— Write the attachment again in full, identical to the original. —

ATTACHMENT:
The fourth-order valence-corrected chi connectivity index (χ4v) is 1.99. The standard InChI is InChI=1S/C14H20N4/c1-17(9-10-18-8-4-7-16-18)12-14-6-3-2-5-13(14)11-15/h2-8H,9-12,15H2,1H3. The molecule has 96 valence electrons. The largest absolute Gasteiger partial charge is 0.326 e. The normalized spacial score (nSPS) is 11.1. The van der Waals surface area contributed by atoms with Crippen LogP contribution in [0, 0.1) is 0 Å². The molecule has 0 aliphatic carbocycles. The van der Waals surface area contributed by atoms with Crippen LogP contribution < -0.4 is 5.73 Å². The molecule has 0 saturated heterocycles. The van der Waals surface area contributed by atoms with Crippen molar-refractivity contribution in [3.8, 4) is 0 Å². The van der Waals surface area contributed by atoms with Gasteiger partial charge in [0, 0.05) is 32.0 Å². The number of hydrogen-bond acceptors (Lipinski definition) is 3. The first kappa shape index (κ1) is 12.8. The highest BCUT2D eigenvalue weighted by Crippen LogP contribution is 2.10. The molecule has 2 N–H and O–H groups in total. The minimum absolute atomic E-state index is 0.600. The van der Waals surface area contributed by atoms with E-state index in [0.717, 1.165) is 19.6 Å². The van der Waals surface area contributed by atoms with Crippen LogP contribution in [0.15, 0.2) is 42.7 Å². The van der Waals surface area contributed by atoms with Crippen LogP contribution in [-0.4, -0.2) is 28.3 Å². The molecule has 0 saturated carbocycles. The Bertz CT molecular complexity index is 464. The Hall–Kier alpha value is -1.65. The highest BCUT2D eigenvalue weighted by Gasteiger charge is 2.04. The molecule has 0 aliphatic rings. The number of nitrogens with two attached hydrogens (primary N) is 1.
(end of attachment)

The fourth-order valence-corrected chi connectivity index (χ4v) is 1.99. The standard InChI is InChI=1S/C14H20N4/c1-17(9-10-18-8-4-7-16-18)12-14-6-3-2-5-13(14)11-15/h2-8H,9-12,15H2,1H3. The molecule has 96 valence electrons. The largest absolute Gasteiger partial charge is 0.326 e. The normalized spacial score (nSPS) is 11.1. The van der Waals surface area contributed by atoms with Crippen LogP contribution in [0, 0.1) is 0 Å². The molecule has 0 aliphatic carbocycles. The van der Waals surface area contributed by atoms with Crippen LogP contribution < -0.4 is 5.73 Å². The molecule has 0 saturated heterocycles. The van der Waals surface area contributed by atoms with Crippen molar-refractivity contribution in [3.8, 4) is 0 Å². The van der Waals surface area contributed by atoms with Gasteiger partial charge in [0, 0.05) is 32.0 Å². The number of hydrogen-bond acceptors (Lipinski definition) is 3. The first kappa shape index (κ1) is 12.8. The highest BCUT2D eigenvalue weighted by Crippen LogP contribution is 2.10. The molecule has 2 N–H and O–H groups in total. The minimum absolute atomic E-state index is 0.600. The van der Waals surface area contributed by atoms with E-state index in [0.717, 1.165) is 19.6 Å². The van der Waals surface area contributed by atoms with Crippen LogP contribution in [0.15, 0.2) is 42.7 Å². The van der Waals surface area contributed by atoms with Crippen LogP contribution in [-0.4, -0.2) is 28.3 Å². The molecule has 0 saturated carbocycles. The Bertz CT molecular complexity index is 464. The Hall–Kier alpha value is -1.65. The highest BCUT2D eigenvalue weighted by Gasteiger charge is 2.04. The molecule has 0 aliphatic rings. The number of nitrogens with two attached hydrogens (primary N) is 1.